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Title: The differential impact of institutional environments on long-term goal setting and learning in an international joint venture and its Chinese state-owned parent company
Author: Wang, Yihuai
Awarding Body: University of Leeds
Current Institution: University of Leeds
Date of Award: 2017
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Through structural social anthropology lens, this thesis explored issues of international joint venture performance measurements and parent company learning through international joint ventures in the context of the Chinese automotive industry. It was a case study of the First Automotive Work FAW, a Chinese state-owned car manufacturing group and its joint venture with German car manufacturing group Volkswagen. Its focus was on the Chinese engineers working in both companies, who are on the frontier of technology transfer and knowledge learning through their work experience of localizing imported technologies. The methodology used was qualitative, primarily interviews, historical and technological background research, participant observation and the researcher’s lived experience of the encounters. The research argues and demonstrates that complexity matters on IJV performance measurements and organizational learning studies; and calls for closer attention to individuals through structural social anthropology theories. It describes in detail the indigenous engineers and managers’ perspective of the learning experience, learning outcomes, the purposes of learning and its relationship to parent companies as independent tribes. It affirms, contends and extends current concepts of IJV performance measurements and indigenous partner learning through IJV. It presents the complexity of how the IJV and its SOE parent company values knowledge and means of learning differently and how it relates to the ecological system of SOE and its IJV. It explores the independent tribalism in FAW-VW and the sacred and profane dichotomy of FAW that had led to the ecological structure of FAW. The thesis presents the structural social anthropology theories of the solidarity, sacred and profane dichotomy and tribalism as solution to some of the issues in current international business literature. It argues that the different ecological system lead to different interpretations of goals at the SOE and IJV. A human model that is useful for a deeper understanding of IJV performance measurements and indigenous parent learning through the social anthropological lens. It also analyzes the complexity of historical and hidden factors such as SOE corruption that contributes to such phenomenon.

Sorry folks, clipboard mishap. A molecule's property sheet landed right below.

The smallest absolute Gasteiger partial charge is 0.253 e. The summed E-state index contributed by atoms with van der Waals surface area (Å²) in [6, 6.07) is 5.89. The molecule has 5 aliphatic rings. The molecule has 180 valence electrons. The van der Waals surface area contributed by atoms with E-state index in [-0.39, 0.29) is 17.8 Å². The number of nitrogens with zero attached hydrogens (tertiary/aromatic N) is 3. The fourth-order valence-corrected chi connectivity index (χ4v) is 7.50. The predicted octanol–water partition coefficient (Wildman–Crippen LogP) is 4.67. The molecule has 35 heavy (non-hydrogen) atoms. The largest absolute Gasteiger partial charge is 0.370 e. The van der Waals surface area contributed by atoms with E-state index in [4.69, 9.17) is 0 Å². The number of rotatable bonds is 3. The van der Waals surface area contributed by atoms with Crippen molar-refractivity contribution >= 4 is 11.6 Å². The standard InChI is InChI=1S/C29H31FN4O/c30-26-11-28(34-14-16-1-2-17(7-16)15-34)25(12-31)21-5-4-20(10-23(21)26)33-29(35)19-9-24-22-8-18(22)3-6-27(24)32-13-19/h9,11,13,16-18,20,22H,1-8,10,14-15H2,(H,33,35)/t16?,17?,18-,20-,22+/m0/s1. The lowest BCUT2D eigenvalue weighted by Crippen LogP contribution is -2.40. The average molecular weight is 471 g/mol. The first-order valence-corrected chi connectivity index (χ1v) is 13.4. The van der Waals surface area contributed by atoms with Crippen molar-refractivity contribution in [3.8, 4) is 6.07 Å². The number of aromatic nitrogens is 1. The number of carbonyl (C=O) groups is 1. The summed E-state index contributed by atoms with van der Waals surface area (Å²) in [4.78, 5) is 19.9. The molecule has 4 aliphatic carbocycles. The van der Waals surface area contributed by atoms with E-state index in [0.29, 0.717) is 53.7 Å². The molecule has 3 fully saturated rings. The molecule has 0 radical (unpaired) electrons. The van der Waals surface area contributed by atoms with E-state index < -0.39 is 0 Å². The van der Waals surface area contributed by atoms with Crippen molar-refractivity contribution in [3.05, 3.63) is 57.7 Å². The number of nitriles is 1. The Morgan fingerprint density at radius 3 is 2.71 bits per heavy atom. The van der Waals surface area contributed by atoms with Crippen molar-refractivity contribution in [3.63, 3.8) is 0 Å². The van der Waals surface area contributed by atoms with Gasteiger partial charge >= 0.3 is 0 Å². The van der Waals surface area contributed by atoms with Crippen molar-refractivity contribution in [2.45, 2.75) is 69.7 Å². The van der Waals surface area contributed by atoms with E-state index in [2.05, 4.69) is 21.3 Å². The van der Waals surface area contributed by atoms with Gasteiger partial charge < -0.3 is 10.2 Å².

Supervisor: Chapman, Malcolm ; Gajewska-De Mattos, Hanna ; Voss, Hinrich Sponsor: Not available
Qualification Name: Thesis (Ph.D.) Qualification Level: Doctoral
EThOS ID:  DOI: Not available